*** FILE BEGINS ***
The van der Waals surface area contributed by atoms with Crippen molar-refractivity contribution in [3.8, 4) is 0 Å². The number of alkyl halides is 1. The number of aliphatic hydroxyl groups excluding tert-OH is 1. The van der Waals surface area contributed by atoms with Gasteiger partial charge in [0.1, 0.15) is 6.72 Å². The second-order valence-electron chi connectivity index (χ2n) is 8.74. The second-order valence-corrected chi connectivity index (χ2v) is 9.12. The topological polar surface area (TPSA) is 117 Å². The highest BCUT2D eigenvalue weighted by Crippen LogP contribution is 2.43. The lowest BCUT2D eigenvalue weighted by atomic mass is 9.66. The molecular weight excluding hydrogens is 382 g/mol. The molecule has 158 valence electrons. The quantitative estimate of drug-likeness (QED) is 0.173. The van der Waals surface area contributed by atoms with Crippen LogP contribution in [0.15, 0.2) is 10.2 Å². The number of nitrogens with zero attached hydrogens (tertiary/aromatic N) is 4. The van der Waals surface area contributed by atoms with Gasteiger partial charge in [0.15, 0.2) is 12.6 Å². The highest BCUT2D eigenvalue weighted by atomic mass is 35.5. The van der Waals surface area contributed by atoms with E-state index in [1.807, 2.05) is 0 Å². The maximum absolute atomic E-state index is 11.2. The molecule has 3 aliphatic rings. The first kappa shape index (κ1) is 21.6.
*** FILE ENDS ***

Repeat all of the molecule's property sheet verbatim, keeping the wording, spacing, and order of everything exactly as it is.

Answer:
The van der Waals surface area contributed by atoms with Crippen molar-refractivity contribution in [3.8, 4) is 0 Å². The number of alkyl halides is 1. The number of aliphatic hydroxyl groups excluding tert-OH is 1. The van der Waals surface area contributed by atoms with Gasteiger partial charge in [0.1, 0.15) is 6.72 Å². The second-order valence-electron chi connectivity index (χ2n) is 8.74. The second-order valence-corrected chi connectivity index (χ2v) is 9.12. The topological polar surface area (TPSA) is 117 Å². The highest BCUT2D eigenvalue weighted by Crippen LogP contribution is 2.43. The lowest BCUT2D eigenvalue weighted by atomic mass is 9.66. The molecular weight excluding hydrogens is 382 g/mol. The molecule has 158 valence electrons. The quantitative estimate of drug-likeness (QED) is 0.173. The van der Waals surface area contributed by atoms with Crippen LogP contribution in [0.15, 0.2) is 10.2 Å². The number of nitrogens with zero attached hydrogens (tertiary/aromatic N) is 4. The van der Waals surface area contributed by atoms with Gasteiger partial charge in [0.15, 0.2) is 12.6 Å². The highest BCUT2D eigenvalue weighted by atomic mass is 35.5. The van der Waals surface area contributed by atoms with E-state index in [1.807, 2.05) is 0 Å². The maximum absolute atomic E-state index is 11.2. The molecule has 3 aliphatic rings. The first kappa shape index (κ1) is 21.6.